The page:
The Furious Afrirampo

Text by Douglas Hargrave

The Japanese sisters of Afrirampo are a force to be reckoned with. Onstage, the duo emit a wild, raw energy that could generate enough electricity to power a small cabin. They sweat, sing and scream at each other, swallow microphones and get your heart pounding. Their stripped down blast of rock and roll is matched only by their appearance: the fiery little red dresses and striking red makeup. It’s no wonder Afrirampo count bands like Sonic Youth and Acid Mothers Temple among their fans. Indeed, they are artistically inclined: their album art is nothing short of amazing, and they’ve even released an incredible hardbound photobook of the two entwined in dark spaces wearing nothing but bright red paint. SOMA recently had a chat with Oni (guitarist and singer of Afirampo) in Japanese.

How did you decide to just use guitar and drums? Pikacyu and I had instruments, and we wanted to do something together, so we headed into the studio. After our music developed a bit, we looked for bassists many times with no luck. We’ve got a good chemistry musically and onstage, and no one can fit between us. Two is enough!

How do you find the audiences in America and Europe compared to those in Japan? We get asked this a lot. In America and England, people are much livelier and react to the music. They dance, yell and get into the vibe. They get drunk and wild. Of course there are people who drink too much and are a pain in the ass, but when people are into the music we are more relaxed and put on a better show. In Japan, people tend to be more focused and shy. They are polite when they talk to you, whereas in a place like London there are no formalities or barriers between us and the audience.

I heard you’ve done some solo work. How was that? I did a lot of solo performances with acoustic guitar before I became so busy with Afrirampo. The music had a completely different feel. It was quite mellow. When I’m at home I tend to listen to much quieter music than what we play now. I love classical, Inoue Yousui, Mongolian chanting and a traditional type of Japanese music called minyo. Pikacyu does all kinds of stuff on the side. She’s involved in fashion, plays the keyboard and even the violin, although she’s not very good at it (laughs).

What are the details surrounding your photobook? Do you have any artistic influences for your striking fliers or album art? Our good friend John Harte is a photographer and we just decided to take some pictures for fun. We painted ourselves with red paint and glitter and did the whole thing on a whim. The results were shown to a publisher and they wanted to put it out. It really wasn’t planned from the beginning. Pikacyu and I have been doing stuff like this ever since high school. We used to cover ourselves in paint and make life-sized body prints on paper. Pikacyu did a lot of the artwork for the albums, and we have friends take photos for us. Like our music, we don’t really have any influences. We just do things as they pop into our heads and let things come naturally.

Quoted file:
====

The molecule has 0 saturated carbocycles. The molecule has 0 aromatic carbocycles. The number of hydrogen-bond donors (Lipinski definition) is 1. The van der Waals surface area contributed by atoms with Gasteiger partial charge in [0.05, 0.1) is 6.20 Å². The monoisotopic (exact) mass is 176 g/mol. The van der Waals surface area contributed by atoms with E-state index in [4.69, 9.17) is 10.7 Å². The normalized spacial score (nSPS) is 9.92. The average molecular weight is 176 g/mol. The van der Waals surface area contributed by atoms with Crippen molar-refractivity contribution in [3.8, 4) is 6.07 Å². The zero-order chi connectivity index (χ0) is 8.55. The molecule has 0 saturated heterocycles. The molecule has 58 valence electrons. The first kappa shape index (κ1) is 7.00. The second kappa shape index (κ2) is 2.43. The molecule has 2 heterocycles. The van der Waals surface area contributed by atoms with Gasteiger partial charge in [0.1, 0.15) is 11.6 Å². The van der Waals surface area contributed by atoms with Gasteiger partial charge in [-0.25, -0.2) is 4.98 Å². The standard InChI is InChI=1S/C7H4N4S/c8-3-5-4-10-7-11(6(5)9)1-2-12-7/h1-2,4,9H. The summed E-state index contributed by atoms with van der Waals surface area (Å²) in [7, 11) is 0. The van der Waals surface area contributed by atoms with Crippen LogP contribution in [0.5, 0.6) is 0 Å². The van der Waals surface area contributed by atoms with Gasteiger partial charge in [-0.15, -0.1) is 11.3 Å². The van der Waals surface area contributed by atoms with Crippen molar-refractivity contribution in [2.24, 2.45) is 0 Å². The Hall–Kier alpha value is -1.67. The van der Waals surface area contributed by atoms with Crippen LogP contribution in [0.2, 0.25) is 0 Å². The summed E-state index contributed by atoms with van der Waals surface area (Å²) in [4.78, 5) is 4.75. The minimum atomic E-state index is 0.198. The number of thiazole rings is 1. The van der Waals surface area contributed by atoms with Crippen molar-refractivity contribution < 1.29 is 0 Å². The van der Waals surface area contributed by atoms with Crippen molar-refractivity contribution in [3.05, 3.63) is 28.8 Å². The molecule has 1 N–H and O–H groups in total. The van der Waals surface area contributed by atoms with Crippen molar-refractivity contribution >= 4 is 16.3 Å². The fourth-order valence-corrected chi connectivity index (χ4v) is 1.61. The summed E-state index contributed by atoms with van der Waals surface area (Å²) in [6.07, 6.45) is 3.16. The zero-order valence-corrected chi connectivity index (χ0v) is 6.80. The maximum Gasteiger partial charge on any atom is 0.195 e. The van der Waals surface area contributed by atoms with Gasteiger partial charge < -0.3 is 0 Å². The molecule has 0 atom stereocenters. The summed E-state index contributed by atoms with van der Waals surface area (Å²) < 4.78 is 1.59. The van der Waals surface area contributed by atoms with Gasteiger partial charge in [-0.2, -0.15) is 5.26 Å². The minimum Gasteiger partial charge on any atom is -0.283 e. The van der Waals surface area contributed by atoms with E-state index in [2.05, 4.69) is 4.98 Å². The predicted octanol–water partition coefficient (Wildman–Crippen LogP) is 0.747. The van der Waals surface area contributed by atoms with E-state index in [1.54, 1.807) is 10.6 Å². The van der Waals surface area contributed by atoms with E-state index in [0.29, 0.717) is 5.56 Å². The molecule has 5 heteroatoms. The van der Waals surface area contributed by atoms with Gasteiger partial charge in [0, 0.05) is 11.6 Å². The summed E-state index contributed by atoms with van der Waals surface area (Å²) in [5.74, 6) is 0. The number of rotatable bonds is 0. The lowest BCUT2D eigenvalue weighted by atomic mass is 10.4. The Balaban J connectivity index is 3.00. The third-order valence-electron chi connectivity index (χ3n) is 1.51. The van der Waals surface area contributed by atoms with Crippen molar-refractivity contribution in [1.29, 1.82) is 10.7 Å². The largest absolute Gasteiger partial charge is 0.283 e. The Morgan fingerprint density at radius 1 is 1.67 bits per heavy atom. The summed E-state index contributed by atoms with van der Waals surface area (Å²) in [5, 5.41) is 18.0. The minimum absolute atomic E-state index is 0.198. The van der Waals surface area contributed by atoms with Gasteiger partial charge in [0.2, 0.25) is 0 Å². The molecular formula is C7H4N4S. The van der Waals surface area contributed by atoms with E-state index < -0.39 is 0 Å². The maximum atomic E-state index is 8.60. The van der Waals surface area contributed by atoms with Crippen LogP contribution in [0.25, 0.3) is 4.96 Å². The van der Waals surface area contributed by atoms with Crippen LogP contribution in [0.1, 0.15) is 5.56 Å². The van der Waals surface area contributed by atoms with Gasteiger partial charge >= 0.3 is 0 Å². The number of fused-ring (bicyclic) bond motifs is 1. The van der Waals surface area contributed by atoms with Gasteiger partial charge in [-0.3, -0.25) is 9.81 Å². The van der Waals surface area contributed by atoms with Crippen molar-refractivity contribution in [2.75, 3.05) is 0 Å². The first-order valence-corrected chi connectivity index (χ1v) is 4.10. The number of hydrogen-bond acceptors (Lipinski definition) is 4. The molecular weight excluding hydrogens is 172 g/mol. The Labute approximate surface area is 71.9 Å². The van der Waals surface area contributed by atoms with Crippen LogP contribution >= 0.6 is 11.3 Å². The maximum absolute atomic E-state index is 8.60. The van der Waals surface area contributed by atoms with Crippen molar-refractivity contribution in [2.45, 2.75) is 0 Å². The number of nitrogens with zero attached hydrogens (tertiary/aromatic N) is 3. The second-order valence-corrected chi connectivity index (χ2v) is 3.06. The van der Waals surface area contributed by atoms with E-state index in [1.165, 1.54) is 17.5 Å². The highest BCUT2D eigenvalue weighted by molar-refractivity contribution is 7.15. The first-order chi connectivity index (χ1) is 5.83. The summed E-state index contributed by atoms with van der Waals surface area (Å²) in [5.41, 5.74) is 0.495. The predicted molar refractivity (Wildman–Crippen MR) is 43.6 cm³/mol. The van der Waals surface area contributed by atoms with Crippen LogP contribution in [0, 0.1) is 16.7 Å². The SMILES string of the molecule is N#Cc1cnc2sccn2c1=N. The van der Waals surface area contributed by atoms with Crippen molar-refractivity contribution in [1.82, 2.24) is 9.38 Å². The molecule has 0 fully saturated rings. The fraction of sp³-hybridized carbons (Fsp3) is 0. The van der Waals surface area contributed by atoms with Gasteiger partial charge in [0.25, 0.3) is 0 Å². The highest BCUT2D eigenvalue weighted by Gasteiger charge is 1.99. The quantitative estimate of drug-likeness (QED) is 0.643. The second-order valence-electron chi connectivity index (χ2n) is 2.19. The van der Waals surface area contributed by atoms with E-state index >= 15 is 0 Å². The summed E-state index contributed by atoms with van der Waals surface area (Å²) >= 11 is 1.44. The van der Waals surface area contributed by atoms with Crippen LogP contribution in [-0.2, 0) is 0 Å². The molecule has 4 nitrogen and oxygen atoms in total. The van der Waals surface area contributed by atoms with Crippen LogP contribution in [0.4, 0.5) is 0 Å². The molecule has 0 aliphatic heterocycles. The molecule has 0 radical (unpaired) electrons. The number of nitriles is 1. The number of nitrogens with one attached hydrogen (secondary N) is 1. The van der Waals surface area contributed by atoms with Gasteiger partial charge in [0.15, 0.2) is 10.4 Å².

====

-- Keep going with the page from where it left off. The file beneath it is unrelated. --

You have a very distinct look when you play. How did this come about? We love red. Red is the color of burning. It’s a color that humans react to. We always wear red dresses and do our own makeup. At first we just wore our own clothes but people started giving us outfits to wear, which we enjoy. I think how you dress is very important when you are onstage. Once we played in Los Angeles wearing everyday clothes and no makeup and the show completely bombed.

Some of your songs are available at the many karaoke boxes here in Japan. How do you feel about this? When we put out our major label release Urusa in Japan, there was talk of doing karaoke. We were completely for it! Pikacyu and I love karaoke, and we have gone frequently since we were in grade school. We love to sing Utara Hikaru, Amuro Namie and Speed. Having our own songs in there makes us happy! Have you done anything interesting lately? Recently the daughter of a friend of ours who works at Club Bridge in Osaka passed away at the age of six from a terminal illness. Her mother called us all over and invited many musicians to the funeral. We all sang along with a brass band and made music all day. It was such a beautiful, happy occasion and certainly like no other funeral I’ve ever been to.

Do you have any releases coming up? A while ago we spent a month out in Africa, living with the Pygmies. It was fantastic! We were only there a short time but we experienced many things. There was no electricity, no gas, but the food was great! The bananas were amazing. So sweet and rich. When we got back to Japan we were shocked at how thin and artificial they tasted [here]. We spent a lot of time dancing and singing with the Pygmies, and we are self-releasing some of the music we made with them on our independent label. We really enjoyed our time there so the music is special to us.

What do you think about America? Have you seen Super Size Me? We’re really worried about the lifestyles of Americans, and people who live in cities everywhere. In a city like Los Angeles, people have no consideration for nature… They build houses on top of graves! People are so cramped together and are all business. The food is terrible and everyone is in such a rush. I really think we need to get back to nature, back to the earth. When you are born and raised in the city, you are so happy to be out in nature. It’s natural!